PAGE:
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. Last Updated: 07/27/2016

Truth Stranger Than Hollywood Fiction




Wag the Dog," an excellent film in almost every respect, suffers from the same unlucky fate that befell the equally estimable "Primary Colors:" It delivers a fictional satire on American politics in a year when the real thing hasbecome absurd beyond all caricature.


Even as "Wag" rolls across the screen at Kodak Cinema World in Moscow, spinning out its taut, acerbic tale of presidential scandal and spin-control, the real-life Washington finds itself convulsed once more by "Monicagate."


August tribunes of the people gather in Congressional corridors, gravely mulling the possibility of impeaching a president for having oral sex, while FBI scientists lay aside trivial work like solving murders and instead devote huge resources to the examination of a dress that may or may not contain year-old samples of certain Arkansas seed.


Pity the poor filmmakers who attempt satire in such a surreal atmosphere. "Wag," like "Colors," may be better appreciated in later years, when it can stand outside the context of these ridiculous times. But even now, director Barry Levinson's film affords much pleasure, not the least of which is watching brilliant actors like Robert DeNiro and Dustin Hoffman in top form, working from a script by David Mamet.


The burden of the story is this: An incumbent president faces a crippling sex scandal in the midst of a re-election campaign -- he's being accused of fondling a Girl Scout-like "Firefly Girl." To save the day, he calls in the celebrated (not to mention ruthless) spin doctor, Conrad Brean (DeNiro).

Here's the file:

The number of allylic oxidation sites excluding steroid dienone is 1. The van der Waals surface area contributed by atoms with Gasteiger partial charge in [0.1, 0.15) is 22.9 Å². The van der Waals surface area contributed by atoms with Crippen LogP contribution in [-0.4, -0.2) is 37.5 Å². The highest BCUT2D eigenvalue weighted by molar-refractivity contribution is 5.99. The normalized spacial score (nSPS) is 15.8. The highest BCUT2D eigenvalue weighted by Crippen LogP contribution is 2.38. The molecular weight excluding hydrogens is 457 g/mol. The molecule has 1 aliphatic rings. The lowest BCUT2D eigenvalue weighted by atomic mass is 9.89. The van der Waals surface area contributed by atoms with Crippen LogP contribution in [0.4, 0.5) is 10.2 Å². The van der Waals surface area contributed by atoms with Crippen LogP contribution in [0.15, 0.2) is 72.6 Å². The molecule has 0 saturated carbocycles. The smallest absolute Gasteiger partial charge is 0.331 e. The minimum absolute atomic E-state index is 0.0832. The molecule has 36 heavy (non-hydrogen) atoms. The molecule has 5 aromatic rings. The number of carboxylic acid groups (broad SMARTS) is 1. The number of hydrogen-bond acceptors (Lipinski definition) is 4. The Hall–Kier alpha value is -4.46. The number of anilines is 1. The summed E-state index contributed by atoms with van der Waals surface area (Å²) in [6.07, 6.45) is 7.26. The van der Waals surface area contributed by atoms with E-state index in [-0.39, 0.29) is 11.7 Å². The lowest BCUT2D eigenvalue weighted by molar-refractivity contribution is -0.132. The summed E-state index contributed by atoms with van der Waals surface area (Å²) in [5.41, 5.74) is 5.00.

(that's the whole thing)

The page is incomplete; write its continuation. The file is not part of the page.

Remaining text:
Brean assembles a crack team, whose goal is to create an effective diversion from the scandal, something that will rally the country around the president and make him look stately, noble and not-at-all like a man who fondles Firefly Girls.


What better than a war? Not a real war, mind you, but a war fought entirely in the media, through sound bites, film clips (artfully crafted in studios), carefully orchestrated leaks of false information, ad campaigns, touching theme songs -- the whole bag of tricks. (This setup is not all that far from what really happened in the Gulf War, when the Bush administration hired a top PR firm to "package" the war for the viewers at home.)


Brean hires Stanley Motss, a top Hollywood producer, played to tan-machined perfection by Hoffman. Their plan to create a hero of the imaginary conflict goes slightly awry when the soldier they pick proves less than exemplary (Woody Harrelson is excellent here); and government agents, left out of the loop, come snooping around (this was before they got so busy with Monica's dress, no doubt). But for the most part, Brean and Motss keep a masterful hand on the mass manipulation.


The movie is sharp, witty and focused. And it's especially enjoyable to see DeNiro playing against type. His Brean is cold, glib, buttoned-down, almost prim, as he works his wiles with deadly efficiency. Hoffman, whose performance was nominated for an Academy Award, is also a treat as the thoroughly Hollywood pro who gets so caught up in the work that he can't see its dangers -- to the country's moral fiber, or to himself. There are also winning turns by Denis Leary, Willie Nelson and Anne Heche, plus a great cameo by gospel-blues singer Pop Staples.


"Wag the Dog" is a fine minor work; It bears down hard and thoughtfully on its subject, does its job cleanly and often subtly, provokes a few laughs and many wry smiles -- then cuts you loose to think about the bitter truths it has portrayed.